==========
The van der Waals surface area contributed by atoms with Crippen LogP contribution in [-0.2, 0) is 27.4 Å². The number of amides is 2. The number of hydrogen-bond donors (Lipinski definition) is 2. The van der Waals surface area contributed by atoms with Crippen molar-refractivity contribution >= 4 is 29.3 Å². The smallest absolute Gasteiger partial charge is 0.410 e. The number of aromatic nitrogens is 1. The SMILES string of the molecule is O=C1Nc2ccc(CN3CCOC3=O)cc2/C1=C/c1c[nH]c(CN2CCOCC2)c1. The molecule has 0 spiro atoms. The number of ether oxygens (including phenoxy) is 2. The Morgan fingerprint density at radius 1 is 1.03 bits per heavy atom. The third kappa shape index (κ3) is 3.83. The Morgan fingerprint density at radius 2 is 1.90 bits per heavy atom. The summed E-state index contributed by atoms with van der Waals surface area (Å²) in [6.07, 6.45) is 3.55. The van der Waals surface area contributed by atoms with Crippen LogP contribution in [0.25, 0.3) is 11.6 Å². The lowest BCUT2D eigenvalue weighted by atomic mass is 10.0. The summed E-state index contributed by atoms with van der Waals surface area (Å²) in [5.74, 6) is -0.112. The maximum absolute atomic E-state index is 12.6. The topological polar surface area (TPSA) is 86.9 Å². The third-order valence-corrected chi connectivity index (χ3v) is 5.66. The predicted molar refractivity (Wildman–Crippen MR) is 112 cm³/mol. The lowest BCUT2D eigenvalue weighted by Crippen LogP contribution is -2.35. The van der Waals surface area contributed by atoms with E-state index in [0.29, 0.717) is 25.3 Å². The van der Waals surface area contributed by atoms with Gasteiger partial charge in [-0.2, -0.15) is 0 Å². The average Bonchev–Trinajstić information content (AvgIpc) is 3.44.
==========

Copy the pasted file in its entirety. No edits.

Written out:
The van der Waals surface area contributed by atoms with Crippen LogP contribution in [-0.2, 0) is 27.4 Å². The number of amides is 2. The number of hydrogen-bond donors (Lipinski definition) is 2. The van der Waals surface area contributed by atoms with Crippen molar-refractivity contribution >= 4 is 29.3 Å². The smallest absolute Gasteiger partial charge is 0.410 e. The number of aromatic nitrogens is 1. The SMILES string of the molecule is O=C1Nc2ccc(CN3CCOC3=O)cc2/C1=C/c1c[nH]c(CN2CCOCC2)c1. The molecule has 0 spiro atoms. The number of ether oxygens (including phenoxy) is 2. The Morgan fingerprint density at radius 1 is 1.03 bits per heavy atom. The third kappa shape index (κ3) is 3.83. The Morgan fingerprint density at radius 2 is 1.90 bits per heavy atom. The summed E-state index contributed by atoms with van der Waals surface area (Å²) in [6.07, 6.45) is 3.55. The van der Waals surface area contributed by atoms with Crippen LogP contribution in [0.25, 0.3) is 11.6 Å². The lowest BCUT2D eigenvalue weighted by atomic mass is 10.0. The summed E-state index contributed by atoms with van der Waals surface area (Å²) in [5.74, 6) is -0.112. The maximum absolute atomic E-state index is 12.6. The topological polar surface area (TPSA) is 86.9 Å². The third-order valence-corrected chi connectivity index (χ3v) is 5.66. The predicted molar refractivity (Wildman–Crippen MR) is 112 cm³/mol. The lowest BCUT2D eigenvalue weighted by Crippen LogP contribution is -2.35. The van der Waals surface area contributed by atoms with E-state index in [0.29, 0.717) is 25.3 Å². The van der Waals surface area contributed by atoms with Gasteiger partial charge in [-0.2, -0.15) is 0 Å². The average Bonchev–Trinajstić information content (AvgIpc) is 3.44.